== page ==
# Why are binary signals drawn continuous in time despite being a digital signal

The conventional definiton of a Digital signal is as follows: A digital signal is a signal that is discrete in time and quantized in amplitude. Almost all resources (textbooks, online sources,etc) stick to this defintion and gives emphasis to the point that a digital signal is discrete in time.

A binary signal is a Digital signal. But according to the defintion, the signal should be discrete in time to be a digital signal. In the plot, a binary signal is drawn as continuous in time. Then how can this be a digital signal according to the defintion.

A digital signal according to the definition should look like this: Also I read that a digital signal has different meaning/definition in different contexts. For example the above mention definition is apt in the signal processing context, whereas in digital electronics where the binary signal mention above is used, a digital signal is a signal that takes only discrete amplitude values(ie. it is quantized in amplitude) and it can be continuous or discrete in time.

I am confused that why is the above definiton given a strict emphasis even in digital electronics context usually. Almost everywhere I look in internet and even some teachers give the conventional definition of a digital signal without mentioning the context.

Are my above findings correct? I would like to know the exact definitions of a digital signal according to different contexts.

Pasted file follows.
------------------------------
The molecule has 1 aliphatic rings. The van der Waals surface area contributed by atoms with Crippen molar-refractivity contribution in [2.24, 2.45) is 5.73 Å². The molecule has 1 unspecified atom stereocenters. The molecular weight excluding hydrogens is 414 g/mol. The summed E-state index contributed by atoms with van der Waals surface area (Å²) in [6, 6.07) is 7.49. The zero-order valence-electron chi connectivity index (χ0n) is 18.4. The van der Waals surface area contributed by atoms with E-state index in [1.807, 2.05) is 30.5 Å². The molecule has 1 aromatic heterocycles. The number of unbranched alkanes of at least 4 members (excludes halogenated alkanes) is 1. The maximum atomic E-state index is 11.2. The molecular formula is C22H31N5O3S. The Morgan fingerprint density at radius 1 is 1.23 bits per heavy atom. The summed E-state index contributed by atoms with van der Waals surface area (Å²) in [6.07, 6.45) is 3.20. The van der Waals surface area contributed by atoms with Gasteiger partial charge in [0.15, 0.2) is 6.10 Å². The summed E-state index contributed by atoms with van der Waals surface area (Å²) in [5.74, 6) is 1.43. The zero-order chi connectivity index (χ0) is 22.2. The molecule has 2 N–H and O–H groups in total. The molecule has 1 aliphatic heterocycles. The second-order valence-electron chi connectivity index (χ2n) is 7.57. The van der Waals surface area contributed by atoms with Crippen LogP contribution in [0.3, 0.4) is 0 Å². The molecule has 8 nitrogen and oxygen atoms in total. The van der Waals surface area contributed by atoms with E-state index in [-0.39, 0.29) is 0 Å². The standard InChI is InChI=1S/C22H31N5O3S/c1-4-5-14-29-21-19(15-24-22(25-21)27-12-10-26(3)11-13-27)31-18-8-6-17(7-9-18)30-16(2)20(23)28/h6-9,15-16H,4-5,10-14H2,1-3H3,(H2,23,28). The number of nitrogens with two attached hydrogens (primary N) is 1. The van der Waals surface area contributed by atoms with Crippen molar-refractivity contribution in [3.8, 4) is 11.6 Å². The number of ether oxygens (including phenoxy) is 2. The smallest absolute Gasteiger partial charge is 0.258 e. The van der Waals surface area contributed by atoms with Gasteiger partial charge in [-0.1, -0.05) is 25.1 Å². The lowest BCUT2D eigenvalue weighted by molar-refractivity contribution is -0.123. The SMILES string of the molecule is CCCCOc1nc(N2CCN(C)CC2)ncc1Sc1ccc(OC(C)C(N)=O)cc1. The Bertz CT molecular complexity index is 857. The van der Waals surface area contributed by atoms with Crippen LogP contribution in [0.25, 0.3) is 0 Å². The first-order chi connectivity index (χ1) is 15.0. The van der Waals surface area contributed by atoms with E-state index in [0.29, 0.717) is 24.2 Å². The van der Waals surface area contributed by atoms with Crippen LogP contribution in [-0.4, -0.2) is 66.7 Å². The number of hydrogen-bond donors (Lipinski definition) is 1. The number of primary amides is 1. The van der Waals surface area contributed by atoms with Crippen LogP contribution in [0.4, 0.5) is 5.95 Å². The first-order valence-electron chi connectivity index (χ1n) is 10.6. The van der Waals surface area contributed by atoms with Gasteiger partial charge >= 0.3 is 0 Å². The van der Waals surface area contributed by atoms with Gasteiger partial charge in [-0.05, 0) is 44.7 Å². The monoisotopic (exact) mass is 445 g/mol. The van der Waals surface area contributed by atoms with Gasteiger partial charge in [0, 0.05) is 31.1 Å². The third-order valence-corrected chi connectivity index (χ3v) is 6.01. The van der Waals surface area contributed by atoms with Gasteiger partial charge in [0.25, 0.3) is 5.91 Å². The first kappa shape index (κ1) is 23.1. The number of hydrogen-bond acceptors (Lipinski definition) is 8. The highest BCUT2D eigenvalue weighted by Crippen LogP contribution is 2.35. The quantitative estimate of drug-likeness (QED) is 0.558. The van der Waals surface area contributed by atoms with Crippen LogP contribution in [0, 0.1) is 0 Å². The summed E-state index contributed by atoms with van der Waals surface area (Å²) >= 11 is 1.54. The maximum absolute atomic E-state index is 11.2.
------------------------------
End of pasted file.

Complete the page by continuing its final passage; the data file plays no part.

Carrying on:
## 1 Answer

You are right and wrong!

If you would like to treat a binary signal as a discrete-time sequence having values of $$0$$s and $$1$$s, then you would plot them as all other discrete-time sequences, using the lollipop display.

However, for those electronic circuits that implement binary logic operators using physical devices (gates etc.), the associated voltage and current waveforms are analog in nature. What's binary there is the information that the voltage or current waveform carries. But the physical existance is analog. So if you want to plot them, then you would do it just like a logic analyser (oscilloscope) would draw them on their phosphorus crt screen...

• If the "electronic circuits that implement binary logic operators using physical devices (gates etc.), the associated voltage and current waveforms are analog in nature", then how do we account for this in a signal processing context, where it is strictly digital, sticking to the conventional definiton. – Justin Oct 6 '18 at 15:18
• Anything in your computer's physical memory represents a digital signal through proper interpretation of physical quantities such as 0,5 volts. A strictly digital thing only exists as a mathematical sequence of binary numbers. So its's the lollipop plot with quantized amplitiudes. – Fat32 Oct 6 '18 at 16:55